Decentralized cloud file hosting service operator Sia has announced the launch of an automated peer-to-peer blockchain-based collaborative cloud for data storage, allowing users to create tailored storage plans with robust security protocols. Similar to decentralized storage projects Filecoin and Storj, Sia aims to create a trustless, fault-tolerant, file storage service.
The Sia platform stores personal and user data across multiple nodes and tracked by automated smart contracts. Files are protected through a multiple-stage process and encrypted with an algorithm called Twofish.
The strength of the platform relies on its Reed-Solomon-based file distribution system. All user data is split into several pieces as it enters the Sia client, leaving very few fractures necessary to recover the original data. These pieces of sensitive user information are padded to 4 megabytes, to protect user privacy. Finally, each padded piece is encrypted using unique encryption keys in the client side.
These security protocols are designed to prevent hackers from seizing user data of the Sia platform in an event of a data breach.
“Hosts receive an encrypted blob and are not given any information about where the other pieces of the file are. Even if they found out, they would still have to crack multiple encryption keys to recover the file. Cryptographic checksums are maintained by the client that alert the user to any tampering that the hosts may have attempted,” the Sia team told Bitcoin Magazine
in an interview.
According to the team, the sophisticated encryption and decentralized file distribution system of the Sia platform could be used for decentralized application development. Its API enables developers to store files of the application directly into the Sia client, allowing third-party app users to directly access their customized data storage systems without revisiting the original client.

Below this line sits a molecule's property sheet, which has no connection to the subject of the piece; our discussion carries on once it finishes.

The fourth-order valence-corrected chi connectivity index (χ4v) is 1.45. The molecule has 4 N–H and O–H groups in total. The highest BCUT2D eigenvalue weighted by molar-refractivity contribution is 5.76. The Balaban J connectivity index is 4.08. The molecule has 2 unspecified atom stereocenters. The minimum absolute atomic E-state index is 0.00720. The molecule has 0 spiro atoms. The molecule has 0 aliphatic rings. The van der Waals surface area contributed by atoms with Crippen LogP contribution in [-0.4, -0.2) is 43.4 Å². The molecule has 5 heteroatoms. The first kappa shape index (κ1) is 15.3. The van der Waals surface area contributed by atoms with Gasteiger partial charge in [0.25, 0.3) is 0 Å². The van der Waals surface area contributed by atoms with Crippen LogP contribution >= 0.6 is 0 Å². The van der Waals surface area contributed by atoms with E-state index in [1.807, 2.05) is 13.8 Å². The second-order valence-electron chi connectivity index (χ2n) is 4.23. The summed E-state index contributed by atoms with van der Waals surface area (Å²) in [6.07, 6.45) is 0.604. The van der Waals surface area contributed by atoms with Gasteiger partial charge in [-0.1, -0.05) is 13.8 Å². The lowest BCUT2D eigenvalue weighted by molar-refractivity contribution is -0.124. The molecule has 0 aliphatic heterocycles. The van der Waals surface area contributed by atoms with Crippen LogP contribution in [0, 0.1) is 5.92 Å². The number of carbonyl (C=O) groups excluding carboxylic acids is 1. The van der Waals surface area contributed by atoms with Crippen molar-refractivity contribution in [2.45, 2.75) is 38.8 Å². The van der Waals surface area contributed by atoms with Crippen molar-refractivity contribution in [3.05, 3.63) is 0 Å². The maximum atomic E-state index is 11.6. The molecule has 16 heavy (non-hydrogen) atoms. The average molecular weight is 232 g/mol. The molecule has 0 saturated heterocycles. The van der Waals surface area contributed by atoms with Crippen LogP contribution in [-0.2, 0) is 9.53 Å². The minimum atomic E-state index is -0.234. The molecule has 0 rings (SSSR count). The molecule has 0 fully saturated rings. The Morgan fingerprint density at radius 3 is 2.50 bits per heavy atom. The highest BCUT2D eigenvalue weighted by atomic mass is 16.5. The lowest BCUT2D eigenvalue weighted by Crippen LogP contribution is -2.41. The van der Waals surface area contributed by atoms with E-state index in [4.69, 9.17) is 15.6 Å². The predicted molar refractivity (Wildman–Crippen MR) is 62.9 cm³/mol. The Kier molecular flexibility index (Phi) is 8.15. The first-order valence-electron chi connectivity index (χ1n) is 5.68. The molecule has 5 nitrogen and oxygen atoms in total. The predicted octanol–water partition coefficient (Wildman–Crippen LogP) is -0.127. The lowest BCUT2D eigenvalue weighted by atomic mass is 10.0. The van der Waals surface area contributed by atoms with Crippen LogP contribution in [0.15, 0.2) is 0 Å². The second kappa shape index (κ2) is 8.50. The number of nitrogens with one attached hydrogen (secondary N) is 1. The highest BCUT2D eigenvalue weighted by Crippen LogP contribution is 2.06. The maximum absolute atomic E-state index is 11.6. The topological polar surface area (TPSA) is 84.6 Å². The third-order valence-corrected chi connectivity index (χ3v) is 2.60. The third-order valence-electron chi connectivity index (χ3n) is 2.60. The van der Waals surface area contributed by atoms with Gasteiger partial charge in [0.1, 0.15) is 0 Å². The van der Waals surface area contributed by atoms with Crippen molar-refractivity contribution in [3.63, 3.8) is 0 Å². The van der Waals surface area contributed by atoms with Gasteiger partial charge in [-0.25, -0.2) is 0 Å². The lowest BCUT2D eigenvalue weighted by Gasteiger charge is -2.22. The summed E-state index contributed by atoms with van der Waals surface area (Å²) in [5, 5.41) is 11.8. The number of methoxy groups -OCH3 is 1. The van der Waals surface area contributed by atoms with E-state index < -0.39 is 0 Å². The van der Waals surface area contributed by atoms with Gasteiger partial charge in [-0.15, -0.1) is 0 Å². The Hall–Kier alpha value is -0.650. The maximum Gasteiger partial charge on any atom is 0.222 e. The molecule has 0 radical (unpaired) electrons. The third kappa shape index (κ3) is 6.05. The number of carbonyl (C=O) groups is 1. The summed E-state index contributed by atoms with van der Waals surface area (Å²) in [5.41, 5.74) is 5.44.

The company also announced a partnership with flexible back-end application development platform Crypti to allow its engineers to integrate the Sia API to grant access to its data storage client.
“Crypti has integrated with Sia as a storage layer for their decentralized application development. Sia provides an API that can be used to upload files to the storage network. Crypti is a flexible platform that can integrate with multiple backends, but Sia is the first decentralized offering, allowing developers to build truly trustless Crypti apps,” the Sia team told Bitcoin Magazine.
Both third-party application and the Sia platform users are given the permission to issue smart contracts for file storage. The feature allows an uploader and a host to agree on storage terms including duration of storage, payment scheduling and amount and embed the information onto the blockchain, creating an unalterable contract automatically.
“When the contract ends, the host must submit a storage proof to the blockchain, demonstrating that it still has the file specified by the contract. If the proof is valid, the uploader’s money is transferred to the host, and the host’s collateral is returned. But if the host submits an invalid proof, or no proof at all, then all of the money is given to the uploader,” explained the Sia team.
“The extraordinary parallelism of the Sia network means that upload and download speeds can saturate most connections. The vast array of distributed nodes means that Sia would make an excellent CDN. The erasure coding algorithms over the global network make Sia much more resistant to block swan outages such as power failures and natural disasters. The specifications of the Sia network are superior across the board,” claimed the team.
Currently, Sia’s cloud storage network is being sold at at $3 per terabyte per month. According to its website, the network is hosting over 1 terabyte at time of publication.
Now that the project has officially launched, the Sia team aims to onboard developers and enterprise customers. As the platform gains traction, the team plans to continue to improve the core Sia protocol and hire talented engineers to improve the platform’s security protocols and user experience.